6 Common Buyer Persona Mistakes to Avoid

4 minute read

Team Kapost

A great buyer persona can transform your marketing and enable you to generate a ton of interested, qualified leads. While a growing number of B2B businesses are sold on the concept of buyer persona development, many struggle to see a return on their personas, and fail to improve lead generation and customer acquisition.

Chances are, these businesses are repeating some of the common buyer persona mistakes below. While these mistakes can seriously limit your marketing efforts, thankfully, none of them are too hard to overcome.

Here are six common buyer persona mistakes to avoid.

1. Profiling Ideal Buyers, Not Real Buyers

When businesses set out to define their buyer personas, a few hit a fundamental snag. Instead of trying to determine what their real customers look like, they set out to define the people they want to be customers.

Buyer personas are designed to help you understand your existing customers, and uncover the motivations and problems that drive them to buy from you. This allows you to tightly focus your marketing strategy around their needs in order to attract more potential buyers.

2. Over-Relying on Anecdotes

Most marketers and salespeople have a wealth of customer anecdotes at their disposal, drawn from decades of combined customer experiences. While these anecdotes can add valuable insight to your buyer persona, they’re just as likely to distort its accuracy.

Anecdotes paint an all-too-convincing picture. They make it extremely easy to fill in any gaps in our knowledge with colorful assumptions, and even though they might make sense, there’s no guarantee they’ll be accurate. Discussing these stories is a great idea, but before you incorporate any of them into your buyer persona, make sure they’re backed up by data.

3. Fixating on Demographic Information

Demographic information can be a great tool for quickly identifying leads that match the profiles of existing customers. Crucially, however, even great demographic data rarely translates into anything more than speculation.

Businesses that fixate on demographic information will never uncover the real insights they need to improve their marketing, which are the motivations and pain points that drive the buying process.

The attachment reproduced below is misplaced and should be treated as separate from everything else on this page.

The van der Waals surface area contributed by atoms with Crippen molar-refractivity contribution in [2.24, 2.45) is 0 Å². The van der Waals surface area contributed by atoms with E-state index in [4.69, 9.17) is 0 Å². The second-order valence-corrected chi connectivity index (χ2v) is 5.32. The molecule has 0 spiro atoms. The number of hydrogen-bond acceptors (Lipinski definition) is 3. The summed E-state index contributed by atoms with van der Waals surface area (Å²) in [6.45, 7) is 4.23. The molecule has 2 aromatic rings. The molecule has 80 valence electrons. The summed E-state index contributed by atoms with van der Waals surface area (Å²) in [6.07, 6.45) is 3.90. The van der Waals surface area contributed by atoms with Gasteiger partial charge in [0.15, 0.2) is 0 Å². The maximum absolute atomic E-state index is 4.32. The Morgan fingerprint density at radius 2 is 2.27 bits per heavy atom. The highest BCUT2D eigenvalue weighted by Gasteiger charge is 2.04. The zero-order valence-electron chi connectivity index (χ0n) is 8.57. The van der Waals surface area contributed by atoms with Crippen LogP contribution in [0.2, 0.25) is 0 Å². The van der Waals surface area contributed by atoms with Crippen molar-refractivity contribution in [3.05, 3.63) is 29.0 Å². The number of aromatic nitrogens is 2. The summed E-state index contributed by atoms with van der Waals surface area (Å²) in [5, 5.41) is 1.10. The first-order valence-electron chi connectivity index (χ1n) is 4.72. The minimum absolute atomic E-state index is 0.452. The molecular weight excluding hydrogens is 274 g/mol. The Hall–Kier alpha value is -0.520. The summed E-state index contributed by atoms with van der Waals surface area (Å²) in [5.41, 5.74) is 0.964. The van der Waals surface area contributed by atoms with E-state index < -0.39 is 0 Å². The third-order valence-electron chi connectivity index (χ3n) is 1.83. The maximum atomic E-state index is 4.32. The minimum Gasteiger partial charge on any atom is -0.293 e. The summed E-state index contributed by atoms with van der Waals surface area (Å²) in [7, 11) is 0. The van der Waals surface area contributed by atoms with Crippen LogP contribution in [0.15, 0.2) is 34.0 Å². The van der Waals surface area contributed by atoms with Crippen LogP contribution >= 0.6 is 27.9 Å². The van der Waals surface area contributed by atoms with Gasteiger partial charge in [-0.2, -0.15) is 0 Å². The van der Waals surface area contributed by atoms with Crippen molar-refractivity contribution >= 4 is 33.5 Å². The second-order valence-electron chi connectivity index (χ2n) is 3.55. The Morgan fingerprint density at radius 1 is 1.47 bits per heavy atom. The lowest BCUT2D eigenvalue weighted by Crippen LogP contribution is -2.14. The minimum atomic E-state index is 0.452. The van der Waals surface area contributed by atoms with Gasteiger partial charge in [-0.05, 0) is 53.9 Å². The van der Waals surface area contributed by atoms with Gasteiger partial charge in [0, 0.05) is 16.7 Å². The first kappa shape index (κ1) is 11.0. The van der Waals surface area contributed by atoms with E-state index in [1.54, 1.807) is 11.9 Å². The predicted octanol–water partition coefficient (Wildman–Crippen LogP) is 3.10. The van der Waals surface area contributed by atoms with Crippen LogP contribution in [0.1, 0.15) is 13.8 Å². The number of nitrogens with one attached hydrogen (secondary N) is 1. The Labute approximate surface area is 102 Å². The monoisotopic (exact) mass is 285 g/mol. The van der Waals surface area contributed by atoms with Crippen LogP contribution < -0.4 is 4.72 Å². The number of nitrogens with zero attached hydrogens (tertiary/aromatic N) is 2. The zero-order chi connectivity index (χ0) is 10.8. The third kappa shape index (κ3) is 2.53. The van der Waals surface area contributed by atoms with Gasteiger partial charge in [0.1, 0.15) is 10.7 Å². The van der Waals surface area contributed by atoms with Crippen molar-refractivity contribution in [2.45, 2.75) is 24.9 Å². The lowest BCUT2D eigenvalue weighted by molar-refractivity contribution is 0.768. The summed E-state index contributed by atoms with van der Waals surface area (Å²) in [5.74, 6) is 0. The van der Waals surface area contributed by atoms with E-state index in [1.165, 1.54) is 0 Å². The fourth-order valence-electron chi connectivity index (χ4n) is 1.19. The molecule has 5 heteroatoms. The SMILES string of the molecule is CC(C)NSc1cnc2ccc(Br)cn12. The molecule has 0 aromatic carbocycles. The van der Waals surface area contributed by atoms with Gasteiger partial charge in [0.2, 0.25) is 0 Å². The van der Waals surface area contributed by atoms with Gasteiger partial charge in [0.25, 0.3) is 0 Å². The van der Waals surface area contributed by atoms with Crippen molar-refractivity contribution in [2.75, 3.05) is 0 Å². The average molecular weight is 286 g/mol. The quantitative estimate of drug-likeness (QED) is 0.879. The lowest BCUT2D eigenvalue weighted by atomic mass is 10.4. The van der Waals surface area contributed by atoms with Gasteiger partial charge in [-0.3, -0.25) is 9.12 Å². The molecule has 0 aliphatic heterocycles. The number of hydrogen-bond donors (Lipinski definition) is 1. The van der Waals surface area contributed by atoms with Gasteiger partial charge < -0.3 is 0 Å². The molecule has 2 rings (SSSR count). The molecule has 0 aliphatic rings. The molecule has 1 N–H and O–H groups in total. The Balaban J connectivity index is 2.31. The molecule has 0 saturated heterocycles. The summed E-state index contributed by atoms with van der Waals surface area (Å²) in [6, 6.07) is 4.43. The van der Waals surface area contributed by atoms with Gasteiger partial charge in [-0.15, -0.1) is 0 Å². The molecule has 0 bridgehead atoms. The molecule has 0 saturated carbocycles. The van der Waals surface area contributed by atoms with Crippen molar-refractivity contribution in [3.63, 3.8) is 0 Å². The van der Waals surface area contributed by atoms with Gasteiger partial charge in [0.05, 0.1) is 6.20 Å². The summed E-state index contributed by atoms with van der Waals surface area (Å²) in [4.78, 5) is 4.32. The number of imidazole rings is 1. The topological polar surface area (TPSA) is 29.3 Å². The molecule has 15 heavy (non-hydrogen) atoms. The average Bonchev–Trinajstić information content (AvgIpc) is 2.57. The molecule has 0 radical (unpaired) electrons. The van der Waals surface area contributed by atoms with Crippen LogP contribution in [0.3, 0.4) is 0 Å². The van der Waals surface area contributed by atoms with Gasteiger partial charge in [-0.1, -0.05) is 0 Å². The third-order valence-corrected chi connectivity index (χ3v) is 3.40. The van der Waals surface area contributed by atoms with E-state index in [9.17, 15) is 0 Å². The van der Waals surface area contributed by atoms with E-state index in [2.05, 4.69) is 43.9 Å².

Instead of defining personas by their age, height, and salary, think about the real-world situations that may have lead to the point of sale. Ask questions about professional problems and frustrations, and try to understand exactly what drove your website visitor to take the substantial leap into customer status.

As Todd Cameron wrote in How to Rock Persona Development, “Good content is not about whether the message is B2B or B2C, it’s about being H2H. That’s human-to-human.”

4. Reading Too Much into Your Stock Photos

Although the addition of an illustrative stock photo can be a valuable tool for personalizing your persona, it’ll never be a perfect representation of your buyer. Letting it lead your marketing efforts by even the slightest amount can cause a noticeable deviation from your intended audience.

Before you hit the stock photo sites, it’s a great idea to flesh out an in-depth written persona. Include as much insight and detail as possible, and ensure that everyone in the marketing department has quick and easy access to your written persona information.

5. Using a Small Sample Size

Defining a buyer persona is something of a scientific pursuit, and, as in science, the smaller your sample size, the less valid your conclusions will be. The more customers you can survey, the easier it is to determine what a typical buyer looks like.

If you don’t have access to a ton of customers, make up for quantity with quality. Make use of in-depth interviews, and try to find out as much as possible about your customer, focusing on the problems they faced and their motivations to buy from you.

6. Creating Too Many Personas

It’s easy to forgive any enthusiastic marketer for creating a dozen buyer personas. After all, they’re looking to hone in on their target audience and uncover each and every motivation, pain point, and need. But the more they refine their analyses, the more personas they end up with.

A buyer persona is designed to be an approximation of your real-world buyers.

It captures the primary motivations that drive them to purchase—not the minutiae of each and every possible decision.

The more personas you create, the more diluted your marketing strategy will become. At this point, you either need to consolidate your personas, or grow your marketing team to a size where it can cater to multiple personas without any loss in output or quality.

What challenges have you experienced with creating buyer personas? Have any tips to share? Let us know in the comments.

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